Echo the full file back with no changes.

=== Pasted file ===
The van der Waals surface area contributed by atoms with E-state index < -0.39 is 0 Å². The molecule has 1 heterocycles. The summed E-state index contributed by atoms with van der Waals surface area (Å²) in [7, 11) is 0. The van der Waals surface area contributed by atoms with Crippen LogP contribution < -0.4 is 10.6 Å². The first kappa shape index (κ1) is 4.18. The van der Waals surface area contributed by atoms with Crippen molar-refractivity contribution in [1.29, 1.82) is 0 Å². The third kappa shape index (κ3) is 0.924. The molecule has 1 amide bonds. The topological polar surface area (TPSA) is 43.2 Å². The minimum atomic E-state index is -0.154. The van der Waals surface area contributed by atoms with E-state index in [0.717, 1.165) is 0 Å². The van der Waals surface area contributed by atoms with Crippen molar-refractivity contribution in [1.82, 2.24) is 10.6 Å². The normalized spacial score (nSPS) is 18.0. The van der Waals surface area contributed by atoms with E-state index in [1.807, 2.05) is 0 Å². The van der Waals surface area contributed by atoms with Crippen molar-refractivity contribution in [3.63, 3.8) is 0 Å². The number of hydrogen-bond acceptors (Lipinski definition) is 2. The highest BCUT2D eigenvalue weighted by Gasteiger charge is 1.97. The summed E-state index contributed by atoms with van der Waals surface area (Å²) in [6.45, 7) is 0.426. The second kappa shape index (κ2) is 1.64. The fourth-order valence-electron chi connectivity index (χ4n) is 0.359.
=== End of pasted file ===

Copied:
The van der Waals surface area contributed by atoms with E-state index < -0.39 is 0 Å². The molecule has 1 heterocycles. The summed E-state index contributed by atoms with van der Waals surface area (Å²) in [7, 11) is 0. The van der Waals surface area contributed by atoms with Crippen LogP contribution < -0.4 is 10.6 Å². The first kappa shape index (κ1) is 4.18. The van der Waals surface area contributed by atoms with Crippen molar-refractivity contribution in [1.29, 1.82) is 0 Å². The third kappa shape index (κ3) is 0.924. The molecule has 1 amide bonds. The topological polar surface area (TPSA) is 43.2 Å². The minimum atomic E-state index is -0.154. The van der Waals surface area contributed by atoms with E-state index in [0.717, 1.165) is 0 Å². The van der Waals surface area contributed by atoms with Crippen molar-refractivity contribution in [1.82, 2.24) is 10.6 Å². The normalized spacial score (nSPS) is 18.0. The van der Waals surface area contributed by atoms with E-state index in [1.807, 2.05) is 0 Å². The van der Waals surface area contributed by atoms with Crippen molar-refractivity contribution in [3.63, 3.8) is 0 Å². The number of hydrogen-bond acceptors (Lipinski definition) is 2. The highest BCUT2D eigenvalue weighted by Gasteiger charge is 1.97. The summed E-state index contributed by atoms with van der Waals surface area (Å²) in [6.45, 7) is 0.426. The second kappa shape index (κ2) is 1.64. The fourth-order valence-electron chi connectivity index (χ4n) is 0.359.